St. Gallen, the economic center of eastern Switzerland, lies between Lake Constance and the Alps. Image by Hansueli Krapf via, license: Creative Commons

After the canton of Zurich and the cities of Basel and Lugano, St. Gallen has now also issued a digital bond for 100 million francs, which will be settled with the “wholesale CBDC” of the Swiss National Bank.

The Swiss city of St. Gallen has issued a 100 million franc digital bond. What makes it special is that it is part of the Swiss National Bank’s pilot project for a “wholesale CBDC”: a digital franc based on blockchain – but not for the public, but exclusively for the financial sector.

As in the canton of Zurich and the city of Lugano, the total amount of the St. Gallen bond is 100 million Swiss francs. The city of Basel was slightly higher at 105 million.

The bond is processed via the SDX platform, the “SIX Digital Exchange”. The company claims to be the “world’s leading financial market infrastructure for digital assets” and is a child of the Swiss banking industry. It serves as an infrastructure platform for experimenting with digital assets, smart contracts and tokens.

Something changed in November that was technically rather trivial, but economically and legally a leap. Until November, SIX offset the digital bonds with tokenized Swiss francs that it created itself. Similar to stablecoin providers, it backed the tokenized francs with deposits at a bank, in its case the Swiss central bank.

Since November, however, transactions have been carried out via the so-called wholesale CBDC. This is also a token on SDX that is backed by deposits at the central bank. Instead of SDX, the central bank itself is now issuing the token. This makes it a “Central Bank Digital Currency”, a CBDC.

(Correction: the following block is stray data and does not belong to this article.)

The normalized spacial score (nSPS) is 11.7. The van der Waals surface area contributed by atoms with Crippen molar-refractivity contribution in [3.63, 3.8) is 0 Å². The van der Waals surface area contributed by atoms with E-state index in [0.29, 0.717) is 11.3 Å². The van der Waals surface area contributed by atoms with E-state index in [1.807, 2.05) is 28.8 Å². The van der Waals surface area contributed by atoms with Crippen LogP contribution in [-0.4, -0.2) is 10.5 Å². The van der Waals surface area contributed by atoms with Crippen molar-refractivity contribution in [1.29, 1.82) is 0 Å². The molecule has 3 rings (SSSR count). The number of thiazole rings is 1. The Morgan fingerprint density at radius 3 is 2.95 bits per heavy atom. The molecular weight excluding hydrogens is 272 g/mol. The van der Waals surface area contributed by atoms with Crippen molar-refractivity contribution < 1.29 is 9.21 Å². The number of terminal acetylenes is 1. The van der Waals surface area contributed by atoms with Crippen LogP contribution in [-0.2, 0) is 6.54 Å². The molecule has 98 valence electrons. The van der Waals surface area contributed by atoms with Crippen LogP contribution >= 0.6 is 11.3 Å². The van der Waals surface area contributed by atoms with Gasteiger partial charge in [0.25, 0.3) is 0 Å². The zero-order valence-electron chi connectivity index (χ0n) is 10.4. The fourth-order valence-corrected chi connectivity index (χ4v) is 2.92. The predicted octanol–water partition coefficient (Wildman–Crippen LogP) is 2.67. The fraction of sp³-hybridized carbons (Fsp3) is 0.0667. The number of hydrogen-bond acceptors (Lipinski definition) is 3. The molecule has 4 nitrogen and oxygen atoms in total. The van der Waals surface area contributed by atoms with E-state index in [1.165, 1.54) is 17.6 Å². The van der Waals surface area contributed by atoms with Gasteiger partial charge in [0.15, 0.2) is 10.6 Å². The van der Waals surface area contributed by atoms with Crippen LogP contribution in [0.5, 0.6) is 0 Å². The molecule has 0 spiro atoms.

Unlike general CBDCs, such as those currently being rolled out in China and discussed in the EU, a wholesale CBDC is intended only for payment settlement between financial institutions. It does not claim to become a public means of payment, not even for investors or foreign trade, but is intended solely to streamline financial processes.

The technical platform that SDX – and thus also the digital franc – uses is the Corda Enterprise Blockchain from R3. We described Corda in more detail in this article about a digital bond from the World Bank. It is a plausibly constructed blockchain-like database, technically tailored for finance, but running on private, locked nodes. R3 has been banks’ answer to Bitcoin since 2015, and Corda is its most successful fruit yet.

The French National Bank is also getting involved with Corda. Together with R3, the Swiss National Bank, the Bank for International Settlements (BIS) and several private sector players, including SDX, it is testing an “atomic swap” between a digital euro and a digital franc, i.e. an exchange that takes place in real time and without an intermediary expires.

The “wholesale CBDC” is therefore not a purely Swiss project, but seems to be attractive across Europe and possibly worldwide. While the ECB still doesn’t want to decide whether and how it will launch a CBDC, the private sector and national banks are already creating facts.

Such a digital currency has nothing in common with the ideals of Bitcoin; Even the most centralized coins and tokens in the ecosystem are paradises of transparency, autonomy and freedom compared to it. Corda is a thoroughly centralized, closed-to-the-public blockchain or blockchain-like distributed technology that may capture some technical advantages, but strips it of all democratizing and emancipatory potential.

It still has its appeal for the financial industry. SDX’s DLT infrastructure allows processes and payment processing to be accelerated and middlemen eliminated. It promises lower costs, shorter processing times and increased liquidity – not just for digital bonds that cities and cantons use to raise money, but in principle for all types of investments and securities, including stocks and cryptocurrencies.

In short: it is an evolution of existing financial technology, nothing more and nothing less. Financial institutions will initially benefit from it, and secondarily investors, investors and citizens will also benefit from it.


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